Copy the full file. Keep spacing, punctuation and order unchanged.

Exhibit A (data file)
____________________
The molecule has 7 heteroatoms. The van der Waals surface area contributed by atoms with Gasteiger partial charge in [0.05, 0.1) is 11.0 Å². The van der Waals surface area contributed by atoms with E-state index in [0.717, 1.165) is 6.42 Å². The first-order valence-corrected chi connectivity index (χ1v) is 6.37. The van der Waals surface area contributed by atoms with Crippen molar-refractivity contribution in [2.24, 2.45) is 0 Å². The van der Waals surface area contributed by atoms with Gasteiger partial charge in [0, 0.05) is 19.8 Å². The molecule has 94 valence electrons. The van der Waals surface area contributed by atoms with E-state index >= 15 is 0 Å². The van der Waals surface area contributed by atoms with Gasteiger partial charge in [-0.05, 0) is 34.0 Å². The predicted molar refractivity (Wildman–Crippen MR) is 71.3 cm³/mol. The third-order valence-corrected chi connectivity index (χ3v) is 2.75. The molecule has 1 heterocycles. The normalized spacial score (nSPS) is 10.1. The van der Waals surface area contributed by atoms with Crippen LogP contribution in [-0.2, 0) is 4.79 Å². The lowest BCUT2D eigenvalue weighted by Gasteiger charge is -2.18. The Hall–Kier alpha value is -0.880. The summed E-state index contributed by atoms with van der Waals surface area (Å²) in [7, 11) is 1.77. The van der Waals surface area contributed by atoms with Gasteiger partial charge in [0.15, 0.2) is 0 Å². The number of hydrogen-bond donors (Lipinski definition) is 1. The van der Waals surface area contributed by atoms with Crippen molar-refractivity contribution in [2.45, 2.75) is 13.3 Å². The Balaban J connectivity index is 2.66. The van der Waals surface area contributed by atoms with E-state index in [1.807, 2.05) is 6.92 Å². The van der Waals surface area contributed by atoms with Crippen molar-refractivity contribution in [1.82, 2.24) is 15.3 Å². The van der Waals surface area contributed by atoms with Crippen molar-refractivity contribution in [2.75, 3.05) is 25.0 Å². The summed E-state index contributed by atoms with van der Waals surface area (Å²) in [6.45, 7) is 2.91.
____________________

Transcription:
The molecule has 7 heteroatoms. The van der Waals surface area contributed by atoms with Gasteiger partial charge in [0.05, 0.1) is 11.0 Å². The van der Waals surface area contributed by atoms with E-state index in [0.717, 1.165) is 6.42 Å². The first-order valence-corrected chi connectivity index (χ1v) is 6.37. The van der Waals surface area contributed by atoms with Crippen molar-refractivity contribution in [2.24, 2.45) is 0 Å². The van der Waals surface area contributed by atoms with Gasteiger partial charge in [0, 0.05) is 19.8 Å². The molecule has 94 valence electrons. The van der Waals surface area contributed by atoms with E-state index >= 15 is 0 Å². The van der Waals surface area contributed by atoms with Gasteiger partial charge in [-0.05, 0) is 34.0 Å². The predicted molar refractivity (Wildman–Crippen MR) is 71.3 cm³/mol. The third-order valence-corrected chi connectivity index (χ3v) is 2.75. The molecule has 1 heterocycles. The normalized spacial score (nSPS) is 10.1. The van der Waals surface area contributed by atoms with Crippen LogP contribution in [-0.2, 0) is 4.79 Å². The lowest BCUT2D eigenvalue weighted by Gasteiger charge is -2.18. The Hall–Kier alpha value is -0.880. The summed E-state index contributed by atoms with van der Waals surface area (Å²) in [7, 11) is 1.77. The van der Waals surface area contributed by atoms with Gasteiger partial charge in [0.15, 0.2) is 0 Å². The number of hydrogen-bond donors (Lipinski definition) is 1. The van der Waals surface area contributed by atoms with Crippen molar-refractivity contribution in [2.45, 2.75) is 13.3 Å². The Balaban J connectivity index is 2.66. The van der Waals surface area contributed by atoms with E-state index in [1.807, 2.05) is 6.92 Å². The van der Waals surface area contributed by atoms with Crippen molar-refractivity contribution in [1.82, 2.24) is 15.3 Å². The van der Waals surface area contributed by atoms with Crippen molar-refractivity contribution in [2.75, 3.05) is 25.0 Å². The summed E-state index contributed by atoms with van der Waals surface area (Å²) in [6.45, 7) is 2.91.